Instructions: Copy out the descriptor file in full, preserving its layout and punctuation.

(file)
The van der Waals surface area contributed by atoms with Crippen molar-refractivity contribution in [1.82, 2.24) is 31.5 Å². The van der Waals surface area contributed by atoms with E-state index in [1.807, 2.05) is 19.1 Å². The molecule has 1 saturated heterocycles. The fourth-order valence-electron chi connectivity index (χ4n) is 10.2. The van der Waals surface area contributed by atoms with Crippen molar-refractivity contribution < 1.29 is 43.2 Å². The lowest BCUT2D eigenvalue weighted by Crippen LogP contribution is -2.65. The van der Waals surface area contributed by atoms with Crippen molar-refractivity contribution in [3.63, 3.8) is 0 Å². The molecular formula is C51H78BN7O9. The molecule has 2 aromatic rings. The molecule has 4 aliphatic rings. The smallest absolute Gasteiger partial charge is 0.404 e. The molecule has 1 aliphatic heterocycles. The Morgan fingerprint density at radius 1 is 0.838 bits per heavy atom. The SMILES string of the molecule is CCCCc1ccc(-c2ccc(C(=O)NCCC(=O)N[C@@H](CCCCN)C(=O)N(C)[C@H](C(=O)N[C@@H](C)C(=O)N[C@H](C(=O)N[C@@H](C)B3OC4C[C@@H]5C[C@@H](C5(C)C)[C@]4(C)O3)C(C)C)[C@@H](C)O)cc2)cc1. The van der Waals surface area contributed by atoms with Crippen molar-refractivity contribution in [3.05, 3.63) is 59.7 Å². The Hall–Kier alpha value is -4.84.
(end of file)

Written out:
The van der Waals surface area contributed by atoms with Crippen molar-refractivity contribution in [1.82, 2.24) is 31.5 Å². The van der Waals surface area contributed by atoms with E-state index in [1.807, 2.05) is 19.1 Å². The molecule has 1 saturated heterocycles. The fourth-order valence-electron chi connectivity index (χ4n) is 10.2. The van der Waals surface area contributed by atoms with Crippen molar-refractivity contribution < 1.29 is 43.2 Å². The lowest BCUT2D eigenvalue weighted by Crippen LogP contribution is -2.65. The van der Waals surface area contributed by atoms with Crippen molar-refractivity contribution in [3.63, 3.8) is 0 Å². The molecular formula is C51H78BN7O9. The molecule has 2 aromatic rings. The molecule has 4 aliphatic rings. The smallest absolute Gasteiger partial charge is 0.404 e. The molecule has 1 aliphatic heterocycles. The Morgan fingerprint density at radius 1 is 0.838 bits per heavy atom. The SMILES string of the molecule is CCCCc1ccc(-c2ccc(C(=O)NCCC(=O)N[C@@H](CCCCN)C(=O)N(C)[C@H](C(=O)N[C@@H](C)C(=O)N[C@H](C(=O)N[C@@H](C)B3OC4C[C@@H]5C[C@@H](C5(C)C)[C@]4(C)O3)C(C)C)[C@@H](C)O)cc2)cc1. The van der Waals surface area contributed by atoms with Crippen molar-refractivity contribution in [3.05, 3.63) is 59.7 Å². The Hall–Kier alpha value is -4.84.